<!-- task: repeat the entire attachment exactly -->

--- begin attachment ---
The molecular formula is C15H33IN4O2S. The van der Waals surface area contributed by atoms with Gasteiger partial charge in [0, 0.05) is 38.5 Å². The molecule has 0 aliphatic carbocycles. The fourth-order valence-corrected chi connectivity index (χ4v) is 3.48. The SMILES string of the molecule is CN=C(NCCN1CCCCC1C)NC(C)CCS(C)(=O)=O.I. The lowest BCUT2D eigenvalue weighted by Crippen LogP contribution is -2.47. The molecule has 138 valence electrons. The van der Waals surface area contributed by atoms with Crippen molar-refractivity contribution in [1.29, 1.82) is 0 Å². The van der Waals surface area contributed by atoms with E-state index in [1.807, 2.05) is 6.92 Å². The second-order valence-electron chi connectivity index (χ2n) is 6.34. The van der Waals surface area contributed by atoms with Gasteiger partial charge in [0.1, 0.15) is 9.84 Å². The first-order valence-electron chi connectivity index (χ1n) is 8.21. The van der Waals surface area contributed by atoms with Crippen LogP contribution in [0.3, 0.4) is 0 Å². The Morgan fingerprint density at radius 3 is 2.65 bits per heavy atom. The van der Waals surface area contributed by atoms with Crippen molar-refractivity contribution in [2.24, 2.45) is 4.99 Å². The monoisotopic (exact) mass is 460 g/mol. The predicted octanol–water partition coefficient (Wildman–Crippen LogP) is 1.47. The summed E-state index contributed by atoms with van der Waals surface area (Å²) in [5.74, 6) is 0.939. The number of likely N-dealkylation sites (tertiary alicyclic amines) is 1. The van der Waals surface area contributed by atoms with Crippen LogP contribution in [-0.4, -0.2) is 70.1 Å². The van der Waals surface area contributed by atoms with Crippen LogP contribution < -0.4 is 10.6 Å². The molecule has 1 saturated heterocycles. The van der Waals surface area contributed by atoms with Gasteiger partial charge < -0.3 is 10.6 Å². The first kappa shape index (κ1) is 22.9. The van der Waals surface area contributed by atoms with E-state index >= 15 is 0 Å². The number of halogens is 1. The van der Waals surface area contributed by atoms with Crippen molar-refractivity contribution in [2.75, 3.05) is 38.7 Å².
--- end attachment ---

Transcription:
The molecular formula is C15H33IN4O2S. The van der Waals surface area contributed by atoms with Gasteiger partial charge in [0, 0.05) is 38.5 Å². The molecule has 0 aliphatic carbocycles. The fourth-order valence-corrected chi connectivity index (χ4v) is 3.48. The SMILES string of the molecule is CN=C(NCCN1CCCCC1C)NC(C)CCS(C)(=O)=O.I. The lowest BCUT2D eigenvalue weighted by Crippen LogP contribution is -2.47. The molecule has 138 valence electrons. The van der Waals surface area contributed by atoms with Crippen molar-refractivity contribution in [1.29, 1.82) is 0 Å². The van der Waals surface area contributed by atoms with E-state index in [1.807, 2.05) is 6.92 Å². The second-order valence-electron chi connectivity index (χ2n) is 6.34. The van der Waals surface area contributed by atoms with Gasteiger partial charge in [0.1, 0.15) is 9.84 Å². The first-order valence-electron chi connectivity index (χ1n) is 8.21. The van der Waals surface area contributed by atoms with Crippen LogP contribution in [0.3, 0.4) is 0 Å². The Morgan fingerprint density at radius 3 is 2.65 bits per heavy atom. The van der Waals surface area contributed by atoms with Crippen molar-refractivity contribution in [2.24, 2.45) is 4.99 Å². The monoisotopic (exact) mass is 460 g/mol. The predicted octanol–water partition coefficient (Wildman–Crippen LogP) is 1.47. The summed E-state index contributed by atoms with van der Waals surface area (Å²) in [5.74, 6) is 0.939. The number of likely N-dealkylation sites (tertiary alicyclic amines) is 1. The van der Waals surface area contributed by atoms with Crippen LogP contribution in [-0.4, -0.2) is 70.1 Å². The van der Waals surface area contributed by atoms with Crippen LogP contribution < -0.4 is 10.6 Å². The molecule has 1 saturated heterocycles. The van der Waals surface area contributed by atoms with Gasteiger partial charge < -0.3 is 10.6 Å². The first kappa shape index (κ1) is 22.9. The van der Waals surface area contributed by atoms with E-state index >= 15 is 0 Å². The number of halogens is 1. The van der Waals surface area contributed by atoms with Crippen molar-refractivity contribution in [2.75, 3.05) is 38.7 Å².